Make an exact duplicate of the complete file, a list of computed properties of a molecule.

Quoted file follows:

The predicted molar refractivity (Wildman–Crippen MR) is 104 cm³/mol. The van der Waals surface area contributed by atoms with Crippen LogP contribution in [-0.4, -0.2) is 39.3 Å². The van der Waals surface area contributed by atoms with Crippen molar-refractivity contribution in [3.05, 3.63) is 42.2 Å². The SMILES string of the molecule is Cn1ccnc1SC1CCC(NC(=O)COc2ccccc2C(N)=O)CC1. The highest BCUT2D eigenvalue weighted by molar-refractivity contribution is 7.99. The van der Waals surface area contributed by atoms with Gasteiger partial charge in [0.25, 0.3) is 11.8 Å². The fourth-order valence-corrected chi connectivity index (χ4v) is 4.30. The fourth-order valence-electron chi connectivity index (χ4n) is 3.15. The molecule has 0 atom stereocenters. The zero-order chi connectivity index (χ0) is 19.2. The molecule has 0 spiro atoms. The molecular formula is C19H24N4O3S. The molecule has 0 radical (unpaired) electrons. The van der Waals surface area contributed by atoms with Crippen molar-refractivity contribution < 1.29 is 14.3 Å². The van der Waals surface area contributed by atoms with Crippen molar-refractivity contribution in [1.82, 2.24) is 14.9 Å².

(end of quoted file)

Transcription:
The predicted molar refractivity (Wildman–Crippen MR) is 104 cm³/mol. The van der Waals surface area contributed by atoms with Crippen LogP contribution in [-0.4, -0.2) is 39.3 Å². The van der Waals surface area contributed by atoms with Crippen molar-refractivity contribution in [3.05, 3.63) is 42.2 Å². The SMILES string of the molecule is Cn1ccnc1SC1CCC(NC(=O)COc2ccccc2C(N)=O)CC1. The highest BCUT2D eigenvalue weighted by molar-refractivity contribution is 7.99. The van der Waals surface area contributed by atoms with Gasteiger partial charge in [0.25, 0.3) is 11.8 Å². The fourth-order valence-corrected chi connectivity index (χ4v) is 4.30. The fourth-order valence-electron chi connectivity index (χ4n) is 3.15. The molecule has 0 atom stereocenters. The zero-order chi connectivity index (χ0) is 19.2. The molecule has 0 spiro atoms. The molecular formula is C19H24N4O3S. The molecule has 0 radical (unpaired) electrons. The van der Waals surface area contributed by atoms with Crippen molar-refractivity contribution < 1.29 is 14.3 Å². The van der Waals surface area contributed by atoms with Crippen molar-refractivity contribution in [1.82, 2.24) is 14.9 Å².